International Journal of Current Research and Review
ISSN: 2231-2196 (Print)ISSN: 0975-5241 (Online)
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IJCRR - Vol 08 Issue 05, March, 2016

Pages: 13-21

Date of Publication: 13-Mar-2016


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ACCURACY OF SERUM URIC ACID IN PREDICTING COMPLICATIONS OF PRE-ECLAMPSIA

Author: A. Ramana Priya, K. Jeyapriya, N. S. Kannan

Category: Healthcare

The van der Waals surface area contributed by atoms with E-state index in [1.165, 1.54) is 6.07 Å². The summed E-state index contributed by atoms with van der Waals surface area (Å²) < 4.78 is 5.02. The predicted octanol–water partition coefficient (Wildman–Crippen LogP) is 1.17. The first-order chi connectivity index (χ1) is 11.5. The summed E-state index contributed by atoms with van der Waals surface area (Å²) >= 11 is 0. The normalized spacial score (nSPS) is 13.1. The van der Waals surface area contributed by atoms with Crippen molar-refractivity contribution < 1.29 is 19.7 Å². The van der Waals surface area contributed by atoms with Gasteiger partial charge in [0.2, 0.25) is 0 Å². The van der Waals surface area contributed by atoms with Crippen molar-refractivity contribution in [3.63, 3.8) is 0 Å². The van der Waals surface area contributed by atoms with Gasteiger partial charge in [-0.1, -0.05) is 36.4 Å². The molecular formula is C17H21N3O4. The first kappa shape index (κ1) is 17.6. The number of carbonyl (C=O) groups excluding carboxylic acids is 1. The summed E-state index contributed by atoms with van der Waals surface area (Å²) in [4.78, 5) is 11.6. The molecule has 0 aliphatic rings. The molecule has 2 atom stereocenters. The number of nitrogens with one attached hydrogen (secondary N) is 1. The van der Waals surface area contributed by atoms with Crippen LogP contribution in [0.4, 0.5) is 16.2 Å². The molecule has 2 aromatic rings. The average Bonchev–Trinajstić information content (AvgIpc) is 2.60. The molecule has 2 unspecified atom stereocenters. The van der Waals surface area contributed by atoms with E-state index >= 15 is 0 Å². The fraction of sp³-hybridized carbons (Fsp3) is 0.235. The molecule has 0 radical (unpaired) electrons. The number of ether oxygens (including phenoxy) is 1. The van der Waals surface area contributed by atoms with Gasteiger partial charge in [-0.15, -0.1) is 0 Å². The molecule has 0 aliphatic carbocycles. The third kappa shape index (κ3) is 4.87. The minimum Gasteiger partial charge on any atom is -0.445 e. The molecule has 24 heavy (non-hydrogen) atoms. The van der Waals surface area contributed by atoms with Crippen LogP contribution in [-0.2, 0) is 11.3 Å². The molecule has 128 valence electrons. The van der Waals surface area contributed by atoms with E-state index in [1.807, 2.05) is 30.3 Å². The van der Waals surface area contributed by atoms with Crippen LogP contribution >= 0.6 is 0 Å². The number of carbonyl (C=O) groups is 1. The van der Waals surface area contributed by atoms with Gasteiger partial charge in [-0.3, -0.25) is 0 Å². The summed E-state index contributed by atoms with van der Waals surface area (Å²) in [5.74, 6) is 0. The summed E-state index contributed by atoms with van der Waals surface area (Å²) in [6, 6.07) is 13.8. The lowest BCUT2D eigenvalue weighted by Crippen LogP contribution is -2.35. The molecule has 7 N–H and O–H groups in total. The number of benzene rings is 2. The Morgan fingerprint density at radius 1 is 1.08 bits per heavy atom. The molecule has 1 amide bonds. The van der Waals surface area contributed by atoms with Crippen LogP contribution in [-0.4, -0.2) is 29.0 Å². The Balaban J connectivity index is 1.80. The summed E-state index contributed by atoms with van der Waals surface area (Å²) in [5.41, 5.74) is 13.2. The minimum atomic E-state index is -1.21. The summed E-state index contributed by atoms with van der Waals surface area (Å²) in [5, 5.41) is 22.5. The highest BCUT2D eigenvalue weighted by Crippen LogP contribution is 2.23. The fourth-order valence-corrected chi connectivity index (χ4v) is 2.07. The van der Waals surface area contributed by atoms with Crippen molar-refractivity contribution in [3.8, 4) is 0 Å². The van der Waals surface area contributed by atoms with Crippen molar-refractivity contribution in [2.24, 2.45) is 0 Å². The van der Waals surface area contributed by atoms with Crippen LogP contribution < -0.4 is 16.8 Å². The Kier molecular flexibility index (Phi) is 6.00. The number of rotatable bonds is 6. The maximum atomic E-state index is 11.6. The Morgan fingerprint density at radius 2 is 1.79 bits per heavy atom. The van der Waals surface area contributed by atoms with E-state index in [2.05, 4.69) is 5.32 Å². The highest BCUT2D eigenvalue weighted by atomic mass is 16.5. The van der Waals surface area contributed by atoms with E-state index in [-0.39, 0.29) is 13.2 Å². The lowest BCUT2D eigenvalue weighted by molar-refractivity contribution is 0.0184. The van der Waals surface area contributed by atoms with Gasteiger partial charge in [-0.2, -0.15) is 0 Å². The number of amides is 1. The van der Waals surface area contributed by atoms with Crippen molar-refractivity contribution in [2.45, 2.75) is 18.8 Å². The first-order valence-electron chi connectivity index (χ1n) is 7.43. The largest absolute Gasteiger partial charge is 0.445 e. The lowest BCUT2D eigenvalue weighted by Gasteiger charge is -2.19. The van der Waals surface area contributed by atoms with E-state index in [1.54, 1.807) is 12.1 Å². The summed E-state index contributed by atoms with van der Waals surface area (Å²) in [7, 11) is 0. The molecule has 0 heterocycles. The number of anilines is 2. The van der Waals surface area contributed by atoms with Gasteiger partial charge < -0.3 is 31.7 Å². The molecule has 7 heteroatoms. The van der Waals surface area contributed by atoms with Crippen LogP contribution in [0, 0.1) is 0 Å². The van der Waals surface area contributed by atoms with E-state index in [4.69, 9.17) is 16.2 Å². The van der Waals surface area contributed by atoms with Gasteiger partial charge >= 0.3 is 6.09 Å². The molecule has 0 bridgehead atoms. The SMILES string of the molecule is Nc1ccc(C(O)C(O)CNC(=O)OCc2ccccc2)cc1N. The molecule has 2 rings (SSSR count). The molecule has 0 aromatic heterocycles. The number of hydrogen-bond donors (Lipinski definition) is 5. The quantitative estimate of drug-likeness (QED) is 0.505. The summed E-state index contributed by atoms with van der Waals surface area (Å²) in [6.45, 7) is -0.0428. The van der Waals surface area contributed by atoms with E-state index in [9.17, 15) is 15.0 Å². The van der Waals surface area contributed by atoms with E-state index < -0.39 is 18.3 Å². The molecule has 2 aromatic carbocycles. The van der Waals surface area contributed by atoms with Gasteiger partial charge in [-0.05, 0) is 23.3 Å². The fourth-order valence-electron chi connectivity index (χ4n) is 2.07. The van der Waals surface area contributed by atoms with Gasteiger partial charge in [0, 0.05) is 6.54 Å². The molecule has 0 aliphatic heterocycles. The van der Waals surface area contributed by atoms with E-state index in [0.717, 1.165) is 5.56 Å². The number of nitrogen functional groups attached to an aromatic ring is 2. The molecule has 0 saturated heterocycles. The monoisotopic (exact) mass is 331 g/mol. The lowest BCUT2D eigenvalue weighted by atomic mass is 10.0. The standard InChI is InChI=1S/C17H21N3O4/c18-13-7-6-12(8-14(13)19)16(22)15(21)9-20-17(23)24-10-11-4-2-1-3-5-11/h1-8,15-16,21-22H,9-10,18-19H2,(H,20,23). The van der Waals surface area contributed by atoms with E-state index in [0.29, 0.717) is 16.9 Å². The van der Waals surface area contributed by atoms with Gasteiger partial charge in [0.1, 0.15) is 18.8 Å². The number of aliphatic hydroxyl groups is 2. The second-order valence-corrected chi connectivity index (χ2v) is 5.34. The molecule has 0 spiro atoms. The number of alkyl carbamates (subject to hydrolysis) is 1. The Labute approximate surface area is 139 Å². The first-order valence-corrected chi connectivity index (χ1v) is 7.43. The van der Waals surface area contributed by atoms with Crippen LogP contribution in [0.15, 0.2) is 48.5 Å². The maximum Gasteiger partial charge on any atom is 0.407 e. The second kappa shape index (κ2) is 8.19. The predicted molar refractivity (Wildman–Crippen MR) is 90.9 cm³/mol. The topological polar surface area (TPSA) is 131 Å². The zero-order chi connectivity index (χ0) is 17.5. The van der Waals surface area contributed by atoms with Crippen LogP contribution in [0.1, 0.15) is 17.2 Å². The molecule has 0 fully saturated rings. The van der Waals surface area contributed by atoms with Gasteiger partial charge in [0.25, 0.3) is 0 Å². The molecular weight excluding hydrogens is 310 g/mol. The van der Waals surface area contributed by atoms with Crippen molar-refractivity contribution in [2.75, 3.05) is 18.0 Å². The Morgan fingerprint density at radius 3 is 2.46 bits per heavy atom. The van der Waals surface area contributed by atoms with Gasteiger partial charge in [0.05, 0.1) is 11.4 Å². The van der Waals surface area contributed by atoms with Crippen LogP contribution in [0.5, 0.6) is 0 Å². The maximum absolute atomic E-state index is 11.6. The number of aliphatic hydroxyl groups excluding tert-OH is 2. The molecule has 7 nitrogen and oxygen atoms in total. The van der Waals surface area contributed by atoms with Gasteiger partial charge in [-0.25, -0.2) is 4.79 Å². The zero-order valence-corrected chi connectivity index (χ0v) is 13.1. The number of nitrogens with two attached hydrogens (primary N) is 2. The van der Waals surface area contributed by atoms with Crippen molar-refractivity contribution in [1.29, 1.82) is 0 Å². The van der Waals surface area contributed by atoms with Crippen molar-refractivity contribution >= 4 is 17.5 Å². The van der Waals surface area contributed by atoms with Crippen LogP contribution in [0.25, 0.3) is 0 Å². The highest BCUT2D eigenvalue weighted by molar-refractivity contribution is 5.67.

Abstract:Introduction: Pre-eclampsia, is a pregnancy-specific syndrome that occurs after mid gestation comprising of gestational hypertension with significant proteinuria. If not treated properly will lead to maternal and foetal complications. Aims: To study the accuracy of serum uric acid in predicting complications of pre-eclampsia and its effect on pregnancy outcome. Methods: Sixty pregnant women at term gestation with diagnosis of pre-eclampsia were included in our study after informed consent. For all patients included in the study all routine investigations including serum uric acid were done and recorded. All the patients were followed up until delivery and all maternal and foetal events were recorded. All complications of pre-eclampsia both maternal and foetal were statistically analysed to prove the predictive value of serum uric acid levels. Results: 18.3% of mothers were between the age group 18-21 years, 26.7% were between 22-25 years, 28.3% were between 26-29 years, and 26.7% were above 30 years. 83.4% of 60 mothers were primi para, 8.3% were para 2, and 8.3% were para 3. The difference in the first minute APGAR in the high risk and no risk category was not statistically significant at p value of 0.1798. The difference in the 5th minute APGAR in the high risk and no risk category was statistically significant at p value of 0.001. 4 out of 42 women (9.52%) with serum uric acid ≥6mg/dl had maternal complications and 7 out of 18 women with serum uric acid < 6mg/dl had maternal complications (p value = 0.01) which is statistically significant. Considering less than 2.5 Kg as low birth weight, serum uric acid levels of more than 5.5 are associated with significant low birth weight (p value of 0.01) which is statistically significant. Conclusion: Our study with a sample size of 60 has proved that serum uric acid is statistically significant predictor (p value 0.01) of foetal complications of pre-eclampsia even though not of maternal complications (p value 0.42).